Relist comment. WikiProjects "Politics of the United Kingdom", "Law" and "Ireland" have been notified of this debate.  Paine Ellsworth  put'r there  19:17, 28 March 2018 (UTC)Reply[reply]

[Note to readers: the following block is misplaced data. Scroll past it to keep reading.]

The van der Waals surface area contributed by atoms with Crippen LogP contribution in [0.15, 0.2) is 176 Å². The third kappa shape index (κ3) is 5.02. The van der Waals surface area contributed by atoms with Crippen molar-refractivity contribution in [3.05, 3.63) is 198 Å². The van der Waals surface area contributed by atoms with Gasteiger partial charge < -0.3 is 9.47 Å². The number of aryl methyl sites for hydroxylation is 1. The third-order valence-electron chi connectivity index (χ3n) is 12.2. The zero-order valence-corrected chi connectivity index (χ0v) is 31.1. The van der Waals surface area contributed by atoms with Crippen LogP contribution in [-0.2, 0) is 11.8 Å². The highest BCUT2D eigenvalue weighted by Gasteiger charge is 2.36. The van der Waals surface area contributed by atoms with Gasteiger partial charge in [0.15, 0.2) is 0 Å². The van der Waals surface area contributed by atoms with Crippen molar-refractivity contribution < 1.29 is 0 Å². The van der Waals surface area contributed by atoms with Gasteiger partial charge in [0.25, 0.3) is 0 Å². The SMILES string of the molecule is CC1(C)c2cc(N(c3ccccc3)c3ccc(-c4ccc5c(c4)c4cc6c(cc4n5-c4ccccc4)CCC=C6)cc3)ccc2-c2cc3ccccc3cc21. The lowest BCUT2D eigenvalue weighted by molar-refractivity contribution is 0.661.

The editor responsible for the move in January has tried to argue that because certain non-statutory sources are in the habit of capitalising the word "against" when they mention this Act, we can do the same. Unfortunately, that argument will not wash because of the doctrine of Parliamentary sovereignty and the enrolled Bill rule. Under the doctrine of Parliamentary sovereignty, a proposition of law contained in an Act of Parliament can never be wrong. If an Act of Parliament says that the law is such and such, that statement is always correct, because the doctrine of parliamentary sovereignty says it is always correct. It is not possible to reject or question the authority of an Act of Parliament, and it is not possible to use a non-statutory source in order to do that. If there is a contradiction between what an Act of Parliament says the law is on the one hand, and what a non-statutory source says the law is on the other hand, then the Act of Parliament is always right, and the non-statutory source is always wrong. The fact that the non-statutory source happens to have been published by a government department is irrelevant, because the executive branch of government does not have the authority or legal power to amend or suspend the operation of an Act of Parliament. The bottom line is that the Short Titles Act 1896 creates a statutory rule of law about how the Act of 1861 is correctly cited for legal purposes. The fact that certain non-statutory commentary, that is not part of any Act of Parliament, on the website happens to capitalise the word "against" cannot change the law about the correct citation of the Act of 1861 created by the Short Titles Act 1896, because the department who created that website simply do not have the legal power to amend the Short Titles Act 1896, or any other Act of Parliament. In particular, the page headings, and the other commentary generally, on that website are not part of any Act of Parliament, and do not have the force of law in the way that the Short Titles Act 1896 does, or in any other way for that matter. The non-statutory material on that website cannot legally release you from having to do what the Short Titles Act 1896 says you legally have to do. Now, let me explain what might happen if someone was to capitalise the word "against" when citing the Act of 1861 in a legal document. Suppose that an indictment is preferred for an offence under the Act of 1861, and that indictment refers to the Act as "the Offences Against the Person Act 1861" (with the word "against" capitalised). In such a case, the judge on appeal might decide that the indictment is defective because the indictment does not cite the Act of 1861 in the way that the Short Titles Act 1896 says that the Act of 1861 *must* be cited for legal purposes. (Ie he might decide the citation is not legally valid). This would result in the defendant being automatically acquitted. And the defendant can't be re-tried with a corrected indictment because of the double jeopardy rule. Oops! This level of judicial obstructivism can and has actually happened in the courts. Huge numbers of defendants have been acquitted because of technical errors in indictments. An extreme example is that during the nineteenth century it was apparently possible to be acquitted of murder because the indictment failed to specify the financial value of the murder weapon, or failed to allege that the accused had been "inspired by the Devil", or failed to say a lot of other silly nonsense! (Bear in mind the Act of 1896 was around at a time when the rules regarding indictments etc were harsher than today under the Indictments Act 1916 and Indictment Rules 1971 etc, and we have to write that history). So it is very important that Wikipedia articles about Acts of Parliament follow the exact wording of those Acts to the letter. Because if we don't do that, we are giving readers misleading information that might have real world consequences for those readers if they act on what we told them, such as the hypothetical defective indictment described above. Similar problems with medical topics led to WP:MEDRS, and I am starting to think that a guideline on WP:PARLIAMENTARYSOVEREIGNTYRS is urgently needed to stop this kind of WP:RANDYish nonsense. I also wish to point out that there is no common law power to invent a new short title for an Act of Parliament. Short titles are a purely statutory invention, devised by Parliament in the 1840s. If a short title is not authorised by an Act of Parliament, it cannot legally be used for legal purposes. And the name being proposed by the other editor is not authorised by any Act of Parliament. Because the Short Titles Act 1896 simply does not say what that editor would like it to say. James500 (talk) 04:28, 21 March 2018 (UTC)Reply[reply]